For example, if you sell running shoes, you may see that competitors are getting links from major marathons across the country. Your brand may consider sponsoring some of those same marathons (or smaller, local races) to add the same backlinks to your site.
You can apply this same strategy to other industry-related sites, too, even if they’re not your direct competitors.
Step 4: Create your link-building strategy.
Once you have an understanding of your own backlink profile, your competitors’ performance, and your eCommerce vertical as a whole, now you can start building an effective link-building strategy — based on the tactics that will work best for your online business.
Active link building (also referred to as manual link building) requires a lot of cold emails and a lot of patience. It’s best used when you have a clear set of opportunities — partnerships, vendor links, current broken links, etc. — that can easily be added by external parties with a clear benefit for them, too.
Programs like HARO (Help a Reporter Out) are also examples of direct link building. By offering up your expertise in your industry to answer reporters’ questions, you can not only gain backlinks but also enhance your brand awareness and thought leadership across the web.
Note that the average ROI of link building is minuscule, so the more you can automate and personalize these pitches, the better off your marketing team will be.
Passive Link Building
If your eCommerce site is already receiving a significant number of natural links, we recommend doubling down on your content marketing efforts. (Even if you’re seeking links as a brand-new site, content marketing is a must-have part of your SEO strategy.)
At Inflow, we often refer to two types of content on eCommerce sites:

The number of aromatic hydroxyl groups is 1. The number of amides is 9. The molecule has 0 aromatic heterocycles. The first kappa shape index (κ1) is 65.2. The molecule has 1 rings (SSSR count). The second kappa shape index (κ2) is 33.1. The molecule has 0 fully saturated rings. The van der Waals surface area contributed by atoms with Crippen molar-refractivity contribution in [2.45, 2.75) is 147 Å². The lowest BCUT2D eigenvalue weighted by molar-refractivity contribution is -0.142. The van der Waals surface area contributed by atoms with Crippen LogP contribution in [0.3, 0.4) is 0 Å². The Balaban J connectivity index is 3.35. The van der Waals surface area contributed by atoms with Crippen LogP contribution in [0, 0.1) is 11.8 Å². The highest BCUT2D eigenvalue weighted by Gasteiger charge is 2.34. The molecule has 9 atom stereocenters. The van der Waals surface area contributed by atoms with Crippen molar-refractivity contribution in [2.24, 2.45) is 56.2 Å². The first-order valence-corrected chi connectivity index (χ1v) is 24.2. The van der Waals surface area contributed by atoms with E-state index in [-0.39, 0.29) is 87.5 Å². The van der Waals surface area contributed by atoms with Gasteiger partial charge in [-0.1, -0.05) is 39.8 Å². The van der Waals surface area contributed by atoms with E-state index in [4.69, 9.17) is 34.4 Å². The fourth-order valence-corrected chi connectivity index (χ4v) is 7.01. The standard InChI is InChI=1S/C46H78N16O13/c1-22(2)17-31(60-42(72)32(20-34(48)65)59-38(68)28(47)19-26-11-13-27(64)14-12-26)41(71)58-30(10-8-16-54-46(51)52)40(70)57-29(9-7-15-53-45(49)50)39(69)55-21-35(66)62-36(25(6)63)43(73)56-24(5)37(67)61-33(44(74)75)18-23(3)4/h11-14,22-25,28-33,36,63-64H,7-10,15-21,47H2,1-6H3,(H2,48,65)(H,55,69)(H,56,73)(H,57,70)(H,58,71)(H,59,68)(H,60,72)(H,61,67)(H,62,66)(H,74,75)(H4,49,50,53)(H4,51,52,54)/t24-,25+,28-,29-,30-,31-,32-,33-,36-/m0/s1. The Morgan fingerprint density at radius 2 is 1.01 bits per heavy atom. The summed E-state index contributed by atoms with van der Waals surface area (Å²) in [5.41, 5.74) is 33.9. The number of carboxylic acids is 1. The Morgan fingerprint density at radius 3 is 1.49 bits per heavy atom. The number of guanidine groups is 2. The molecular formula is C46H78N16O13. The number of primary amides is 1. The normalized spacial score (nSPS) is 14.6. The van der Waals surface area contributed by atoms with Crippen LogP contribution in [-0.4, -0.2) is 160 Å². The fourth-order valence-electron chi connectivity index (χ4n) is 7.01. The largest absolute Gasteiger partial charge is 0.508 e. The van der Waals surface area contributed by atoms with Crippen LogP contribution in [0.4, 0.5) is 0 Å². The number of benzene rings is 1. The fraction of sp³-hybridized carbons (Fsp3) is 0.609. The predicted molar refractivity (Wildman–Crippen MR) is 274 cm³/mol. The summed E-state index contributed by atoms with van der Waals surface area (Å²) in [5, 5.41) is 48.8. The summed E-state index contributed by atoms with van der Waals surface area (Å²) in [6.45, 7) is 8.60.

- Foundational content refers to key pages in your store, like product and category pages.
- Strategic content is pages where you’re strategically targeting mid- to long-tail keywords that aren’t best represented by a foundational page in your store.
In most cases, the latter will be your best bet for long-term, strategic link building.
Strategic content comes in many forms — blog posts, buying guides, infographics, videos, expert roundups — whatever fits your audience and brand the best. Good strategic content resonates with your target audiences, educates them, and builds trust in your brand.
Think about a yoga store wanting to rank for “how to do sun salutations.” Their yoga mats, yoga clothing, or yoga accessories product or category pages are likely not going to rank for that, but a blog post could.
And, if it’s written well enough, it could also attract natural backlinks over time — without you having to spend time proactively finding link-building opportunities.
In other words, while link building is not the primary goal of eCommerce content marketing, it’s a natural result of a strategy done well.
Check out more active and passive link-building tactics here.
Link Building: Just One Piece of the eCommerce SEO Puzzle
There’s no denying that link building is important — but, as we’ve found from helping hundreds of online retailers with their SEO, there are other tactics that can often move the needle better or faster than link building.
While general, active link building may increase the overall authority of your site, strategically creating link-worthy content to go after new, specific keywords that your target customers are likely searching for could give you better ROI on your SEO efforts.
Our recommendation: As you craft your eCommerce link-building campaigns, think more strategically about how you’ll deploy your team’s SEO resources. You may end up deciding that manually building additional backlinks to certain pages is the best use of your time — but even if so, that is a far more strategic approach than just focusing on link building as the be-all, end-all of your SEO strategy.
If you need help creating an SEO strategy that includes link building as part of a comprehensive, results-driven approach, you’ve come to the right place. Request a free proposal today to learn more about driving backlinks, organic traffic, and conversions for your eCommerce store.
Great post about ecommerce website links. i find it very informative and i am going to apply for my business.